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This article is from the Dictionary of North Carolina Biography, 6 volumes, edited by William S. Powell. Copyright ©1979-1996 by the University of North Carolina Press. Used by permission of the publisher. For personal use and not for further distribution. Please submit permission requests for other use directly to the publisher.

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Turner, Jesse

by Michael B. Dougan, 1996

3 Oct. 1805–22 Nov. 1894

Jesse Turner, pioneer Arkansas lawyer, politician, and industrialist, was born in Orange County. His family, of Scots-Irish descent, emigrated from County Downs, Ireland, in 1750 to Lancaster, Pa., moving south to North Carolina in subsequent years. Young Jesse attended The University of North Carolina in 1824, studying law under William McCauley. He moved to Alabama in 1830, staying but a short time before continuing on to Arkansas and settling at Van Buren in 1831.

A Whig in politics, Turner played a major role in a political party that never elected a governor or congressman in Arkansas. Nevertheless, he was a state legislator in 1838, a delegate to the Whig convention in 1840, a visitor to West Point in 1841, and district attorney for western Arkansas during the period 1851–54. He retired from active politics in the late 1850s, when the state Whig party disintegrated. Turning his attention to economic development, Turner was instrumental in the organization of the Little Rock and Fort Smith Railroad, serving as its president from 1857 until after the Civil War. A promoter of educational betterment, he sat on the Van Buren School Board and the Crawford Institute board.

Turner led the opposition to secession in western Arkansas. Elected to the secession convention, he forcefully opposed withdrawal from the Union from both a practical and theoretical standpoint, denying completely the legitimacy of the doctrine of peaceful secession. The firing on Fort Sumter caused him to alter his position. He voted for the ordinance while continuing to assert that he had actually supported an "act of revolution" rather than of secession. Turner played only a minor role during the Confederate period. When Federal control was extended over the state, he came to terms with the Unionists, announcing in a public letter that the war was lost and slavery must be abandoned.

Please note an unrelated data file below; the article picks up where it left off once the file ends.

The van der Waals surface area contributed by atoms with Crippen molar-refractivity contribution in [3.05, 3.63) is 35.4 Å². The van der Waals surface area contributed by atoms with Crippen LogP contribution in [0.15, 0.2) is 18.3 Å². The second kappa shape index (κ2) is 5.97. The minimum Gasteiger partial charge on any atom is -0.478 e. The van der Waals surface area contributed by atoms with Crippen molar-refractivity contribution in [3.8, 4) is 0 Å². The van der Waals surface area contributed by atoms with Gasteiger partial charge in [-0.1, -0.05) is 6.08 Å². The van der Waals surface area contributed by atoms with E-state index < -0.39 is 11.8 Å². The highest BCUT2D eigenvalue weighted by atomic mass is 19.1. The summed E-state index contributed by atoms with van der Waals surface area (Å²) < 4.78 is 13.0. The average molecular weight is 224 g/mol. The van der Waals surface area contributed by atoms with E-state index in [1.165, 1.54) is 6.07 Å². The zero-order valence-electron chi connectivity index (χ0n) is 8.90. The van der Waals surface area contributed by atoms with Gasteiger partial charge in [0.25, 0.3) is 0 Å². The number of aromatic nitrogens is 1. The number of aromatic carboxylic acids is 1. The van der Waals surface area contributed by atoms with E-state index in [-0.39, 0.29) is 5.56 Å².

His primary interest in the Reconstruction years was the revival of his cherished Little Rock and Fort Smith Railroad. However, financial problems overwhelmed the company, and Turner was forced to take a seat as vice-president in a reorganization that gave northern capitalists control of the road. He returned to politics briefly in 1866 and again in 1874 as a state senator. As a Democrat he attended his party's national convention in 1876. In 1878 he was appointed to fill an unexpired term as associate justice of the state supreme court. A much respected figure in Arkansas politics, he had "a fine commanding appearance" and possessed a library of over 1,500 books.

In 1842 Turner married Violet P. Drennen, who died the same year. In 1855 he married Rebecca J. Allen, who gave him one son, Jesse, Jr. He was buried in Van Buren.


Alfred Holt Carrigan, "Reminiscences of the Secession Convention," Publications of the Arkansas Historical Association, vol. 1 (1906).

Clara B. Eno, History of Crawford County (n.d.).

George H. Thompson, Arkansas and Reconstruction (1976).

"Tribute by U. M. Rose and Ben T. DuVal," 60 Ark. 621 (1895).

Jesse Turner Papers (Duke University Archives, Durham).

J. S. Utley, "Graves of Eminent Men," Publications of the Arkansas Historical Association, vol. 2 (1908).

Additional Resources:

"Secession Convention." The Encyclopedia of Arkansas History & Culture. (accessed January 23, 2014). 

Moneyhon, Carl H. 1994. The impact of the Civil War and reconstruction on Arkansas persistence in the midst of ruin. Baton Rogue: Louisiana State University Press. 

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